cogbites in the classroom

Are you an educator interested in teaching cognitive science and/or science communication to your students? Here we’ve listed some ideas for how to incorporate cogbites into your cognition-related courses:

  • Have your students select a recent empirical article and write a summary for the general public. Having your students explain research in simple terms can help them better understand the science they are reading about. Exceptional pieces could be featured as a guest post on the blog.  Click here to view posts that were written by undergrads as part of a course assignment or email us for resources on teaching undergraduates how to summarize articles.
  • Include blogs posts in your course assignments. For students new to reading about cognitive psychology, it can be difficult to understand the technical concepts discussed in scientific articles. One way to help your students understand is to read the posts on our blog either by itself or along with the original empirical article (always linked at the top of the post). Have your students respond to questions such as:
    • Summarize the major findings from the research you read about.
    • Describe any praises or criticisms you had while reading the research. Was it interesting? Did it seem like the blog author was representing the science in a fair or biased way? Why or why not?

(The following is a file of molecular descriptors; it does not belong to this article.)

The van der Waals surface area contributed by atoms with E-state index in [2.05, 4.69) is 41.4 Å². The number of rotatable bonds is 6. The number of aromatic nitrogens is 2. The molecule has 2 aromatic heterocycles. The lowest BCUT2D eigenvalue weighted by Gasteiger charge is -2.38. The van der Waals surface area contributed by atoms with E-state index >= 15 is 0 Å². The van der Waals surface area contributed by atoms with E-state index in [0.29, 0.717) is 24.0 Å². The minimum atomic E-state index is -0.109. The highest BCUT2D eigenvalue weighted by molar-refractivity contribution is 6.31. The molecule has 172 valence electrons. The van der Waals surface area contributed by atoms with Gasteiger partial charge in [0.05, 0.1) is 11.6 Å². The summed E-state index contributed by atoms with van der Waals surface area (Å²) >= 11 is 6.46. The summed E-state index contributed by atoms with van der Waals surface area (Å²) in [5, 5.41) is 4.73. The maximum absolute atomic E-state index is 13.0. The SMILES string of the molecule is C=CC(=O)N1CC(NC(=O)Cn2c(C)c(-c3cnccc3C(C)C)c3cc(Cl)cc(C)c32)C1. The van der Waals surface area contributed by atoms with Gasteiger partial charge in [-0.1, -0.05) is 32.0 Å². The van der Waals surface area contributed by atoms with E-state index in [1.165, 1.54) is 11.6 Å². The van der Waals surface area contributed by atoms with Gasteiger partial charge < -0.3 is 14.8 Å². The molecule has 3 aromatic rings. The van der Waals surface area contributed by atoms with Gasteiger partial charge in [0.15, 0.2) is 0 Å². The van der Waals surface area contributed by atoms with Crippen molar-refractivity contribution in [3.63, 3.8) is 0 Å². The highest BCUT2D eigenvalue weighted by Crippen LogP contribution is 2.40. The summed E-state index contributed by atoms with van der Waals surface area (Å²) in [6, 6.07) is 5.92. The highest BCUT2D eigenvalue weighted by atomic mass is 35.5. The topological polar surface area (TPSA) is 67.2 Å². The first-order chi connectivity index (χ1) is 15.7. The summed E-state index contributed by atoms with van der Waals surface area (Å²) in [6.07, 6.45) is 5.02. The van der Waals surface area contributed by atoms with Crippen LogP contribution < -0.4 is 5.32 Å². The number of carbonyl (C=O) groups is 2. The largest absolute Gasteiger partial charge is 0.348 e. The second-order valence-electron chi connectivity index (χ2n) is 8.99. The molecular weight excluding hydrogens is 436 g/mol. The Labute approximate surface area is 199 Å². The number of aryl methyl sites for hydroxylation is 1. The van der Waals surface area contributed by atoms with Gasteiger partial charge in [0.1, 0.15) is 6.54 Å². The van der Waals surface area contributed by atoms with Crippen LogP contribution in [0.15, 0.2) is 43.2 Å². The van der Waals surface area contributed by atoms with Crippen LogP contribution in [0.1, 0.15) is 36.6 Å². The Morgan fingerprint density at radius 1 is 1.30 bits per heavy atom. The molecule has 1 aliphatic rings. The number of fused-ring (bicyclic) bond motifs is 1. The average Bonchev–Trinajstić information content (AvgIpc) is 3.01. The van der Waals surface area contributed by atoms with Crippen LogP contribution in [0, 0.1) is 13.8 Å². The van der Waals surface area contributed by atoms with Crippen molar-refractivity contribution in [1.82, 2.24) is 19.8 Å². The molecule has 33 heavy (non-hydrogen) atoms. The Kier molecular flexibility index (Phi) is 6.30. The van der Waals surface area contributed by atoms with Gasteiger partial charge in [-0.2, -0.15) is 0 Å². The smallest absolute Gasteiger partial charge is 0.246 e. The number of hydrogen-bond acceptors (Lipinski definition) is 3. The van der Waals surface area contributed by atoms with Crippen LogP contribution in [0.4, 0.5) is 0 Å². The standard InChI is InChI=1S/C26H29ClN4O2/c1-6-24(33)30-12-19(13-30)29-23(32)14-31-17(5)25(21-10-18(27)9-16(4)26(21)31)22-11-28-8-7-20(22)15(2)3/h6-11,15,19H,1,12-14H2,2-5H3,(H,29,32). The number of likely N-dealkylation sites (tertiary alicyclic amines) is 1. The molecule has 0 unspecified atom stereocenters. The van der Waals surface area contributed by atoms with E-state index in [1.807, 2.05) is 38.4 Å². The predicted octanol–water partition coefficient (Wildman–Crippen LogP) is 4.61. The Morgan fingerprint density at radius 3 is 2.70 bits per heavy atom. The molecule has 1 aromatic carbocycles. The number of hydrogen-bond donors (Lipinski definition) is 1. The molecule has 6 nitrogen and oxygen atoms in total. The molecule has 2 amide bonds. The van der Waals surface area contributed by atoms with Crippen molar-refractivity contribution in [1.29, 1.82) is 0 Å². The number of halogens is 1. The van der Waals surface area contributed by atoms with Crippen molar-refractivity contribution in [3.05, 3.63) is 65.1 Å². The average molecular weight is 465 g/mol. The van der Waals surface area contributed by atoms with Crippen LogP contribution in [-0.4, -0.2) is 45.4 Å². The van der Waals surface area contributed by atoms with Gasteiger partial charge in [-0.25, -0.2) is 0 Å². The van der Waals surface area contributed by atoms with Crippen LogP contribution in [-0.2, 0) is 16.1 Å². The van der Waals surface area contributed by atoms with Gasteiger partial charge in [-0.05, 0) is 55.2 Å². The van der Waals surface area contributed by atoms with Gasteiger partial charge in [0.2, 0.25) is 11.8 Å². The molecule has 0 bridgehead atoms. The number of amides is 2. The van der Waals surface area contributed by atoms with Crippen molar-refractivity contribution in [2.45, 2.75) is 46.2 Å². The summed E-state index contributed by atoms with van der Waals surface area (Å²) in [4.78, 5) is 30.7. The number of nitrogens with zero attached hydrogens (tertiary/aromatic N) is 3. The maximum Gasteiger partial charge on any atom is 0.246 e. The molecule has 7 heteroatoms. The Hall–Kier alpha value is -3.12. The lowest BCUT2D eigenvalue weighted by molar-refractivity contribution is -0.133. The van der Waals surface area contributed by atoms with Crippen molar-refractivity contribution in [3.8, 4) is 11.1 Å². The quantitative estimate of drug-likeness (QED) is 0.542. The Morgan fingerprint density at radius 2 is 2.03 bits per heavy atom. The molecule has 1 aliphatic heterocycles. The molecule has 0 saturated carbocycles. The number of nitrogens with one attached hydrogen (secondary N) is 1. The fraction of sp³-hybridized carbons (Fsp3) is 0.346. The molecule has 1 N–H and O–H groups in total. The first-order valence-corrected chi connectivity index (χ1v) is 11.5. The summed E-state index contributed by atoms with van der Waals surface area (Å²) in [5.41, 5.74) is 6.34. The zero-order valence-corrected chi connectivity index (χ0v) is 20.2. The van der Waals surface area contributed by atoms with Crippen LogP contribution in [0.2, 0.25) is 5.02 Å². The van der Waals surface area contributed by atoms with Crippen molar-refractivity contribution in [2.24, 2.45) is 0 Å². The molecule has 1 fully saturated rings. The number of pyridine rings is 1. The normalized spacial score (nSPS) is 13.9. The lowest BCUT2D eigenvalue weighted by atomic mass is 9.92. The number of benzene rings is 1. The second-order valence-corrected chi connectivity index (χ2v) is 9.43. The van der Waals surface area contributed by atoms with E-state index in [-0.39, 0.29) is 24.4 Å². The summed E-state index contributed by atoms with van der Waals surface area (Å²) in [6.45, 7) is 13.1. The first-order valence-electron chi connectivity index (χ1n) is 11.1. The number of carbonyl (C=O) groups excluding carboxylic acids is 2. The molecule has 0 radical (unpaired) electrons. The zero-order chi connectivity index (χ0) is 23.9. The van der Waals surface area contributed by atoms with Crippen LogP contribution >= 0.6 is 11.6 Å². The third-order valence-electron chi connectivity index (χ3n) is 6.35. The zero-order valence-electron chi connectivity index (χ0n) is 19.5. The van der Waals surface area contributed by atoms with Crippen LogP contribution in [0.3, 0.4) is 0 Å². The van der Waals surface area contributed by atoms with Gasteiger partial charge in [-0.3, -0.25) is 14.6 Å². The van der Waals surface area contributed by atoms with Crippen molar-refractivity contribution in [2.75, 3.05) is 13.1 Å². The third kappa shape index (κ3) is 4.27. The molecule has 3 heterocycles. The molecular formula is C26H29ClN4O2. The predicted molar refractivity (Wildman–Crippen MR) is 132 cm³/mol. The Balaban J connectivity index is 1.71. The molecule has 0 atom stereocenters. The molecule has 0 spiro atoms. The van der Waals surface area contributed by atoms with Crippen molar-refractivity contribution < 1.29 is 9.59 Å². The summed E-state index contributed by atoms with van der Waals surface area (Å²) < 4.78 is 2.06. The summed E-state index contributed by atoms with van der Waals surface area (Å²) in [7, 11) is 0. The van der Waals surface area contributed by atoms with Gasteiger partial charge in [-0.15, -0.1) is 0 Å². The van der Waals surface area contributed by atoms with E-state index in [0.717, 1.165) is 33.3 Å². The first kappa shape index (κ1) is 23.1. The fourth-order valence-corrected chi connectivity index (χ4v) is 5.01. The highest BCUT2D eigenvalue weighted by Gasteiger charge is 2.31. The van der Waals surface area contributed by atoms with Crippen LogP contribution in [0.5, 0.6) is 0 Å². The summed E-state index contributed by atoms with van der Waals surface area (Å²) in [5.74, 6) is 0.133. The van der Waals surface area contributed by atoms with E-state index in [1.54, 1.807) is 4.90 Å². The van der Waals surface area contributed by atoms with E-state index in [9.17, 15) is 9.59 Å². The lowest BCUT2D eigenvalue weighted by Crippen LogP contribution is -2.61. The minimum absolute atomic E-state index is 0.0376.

• How does the research discussed in the blog post relate to material you’ve learned from class (e.g., through lectures or your textbook)?
    • Compare and contrast the news article with the journal article. What details did the author of the blog post leave out that the scientific article included? Do you agree with the author’s decisions? Why or why not? 
    • Do you have any ideas for future research based on the research you read about? What questions do you still have about this topic that the researchers did not answer?
    • What are some concepts you have learned from class that you think would be important for science writers/journalists to know? Why?

Related Resources:

AAAS’s Science in the Classroom: The American Association for the Advancement of Science (AAAS) runs this site, which contains free annotated research papers and teaching materials, many of which include activities or associated multimedia. Click here for annotated psychology papers.

Psychonomic Society Learning Groups: The Psychonomic Society is one of the primary societies for general scientific experimental psychology. Their featured content contains blog posts written about articles published in their journals. If you’d like to use their content in your teaching, you can create a “learning group” for your students that contains links to blog posts relevant to your course.